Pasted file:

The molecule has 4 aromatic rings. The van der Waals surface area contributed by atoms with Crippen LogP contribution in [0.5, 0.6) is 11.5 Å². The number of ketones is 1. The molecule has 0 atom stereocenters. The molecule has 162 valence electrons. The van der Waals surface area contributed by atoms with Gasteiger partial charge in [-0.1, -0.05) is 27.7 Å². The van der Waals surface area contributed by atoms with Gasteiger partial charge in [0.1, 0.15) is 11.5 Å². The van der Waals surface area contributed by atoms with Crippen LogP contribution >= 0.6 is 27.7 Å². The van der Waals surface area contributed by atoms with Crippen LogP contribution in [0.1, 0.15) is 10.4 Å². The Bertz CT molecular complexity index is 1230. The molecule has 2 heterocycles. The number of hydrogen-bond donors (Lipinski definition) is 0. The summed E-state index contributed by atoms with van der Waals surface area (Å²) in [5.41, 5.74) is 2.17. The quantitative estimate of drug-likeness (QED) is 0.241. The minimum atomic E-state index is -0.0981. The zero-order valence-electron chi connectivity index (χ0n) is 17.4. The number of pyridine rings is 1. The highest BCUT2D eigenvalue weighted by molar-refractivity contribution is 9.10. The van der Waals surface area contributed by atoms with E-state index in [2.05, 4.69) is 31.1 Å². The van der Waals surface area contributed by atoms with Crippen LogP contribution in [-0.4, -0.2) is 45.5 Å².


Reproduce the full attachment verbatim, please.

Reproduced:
The molecule has 4 aromatic rings. The van der Waals surface area contributed by atoms with Crippen LogP contribution in [0.5, 0.6) is 11.5 Å². The number of ketones is 1. The molecule has 0 atom stereocenters. The molecule has 162 valence electrons. The van der Waals surface area contributed by atoms with Gasteiger partial charge in [-0.1, -0.05) is 27.7 Å². The van der Waals surface area contributed by atoms with Gasteiger partial charge in [0.1, 0.15) is 11.5 Å². The van der Waals surface area contributed by atoms with Crippen LogP contribution >= 0.6 is 27.7 Å². The van der Waals surface area contributed by atoms with Crippen LogP contribution in [0.1, 0.15) is 10.4 Å². The Bertz CT molecular complexity index is 1230. The molecule has 2 heterocycles. The number of hydrogen-bond donors (Lipinski definition) is 0. The summed E-state index contributed by atoms with van der Waals surface area (Å²) in [5.41, 5.74) is 2.17. The quantitative estimate of drug-likeness (QED) is 0.241. The minimum atomic E-state index is -0.0981. The zero-order valence-electron chi connectivity index (χ0n) is 17.4. The number of pyridine rings is 1. The highest BCUT2D eigenvalue weighted by molar-refractivity contribution is 9.10. The van der Waals surface area contributed by atoms with E-state index in [2.05, 4.69) is 31.1 Å². The van der Waals surface area contributed by atoms with Crippen LogP contribution in [-0.4, -0.2) is 45.5 Å².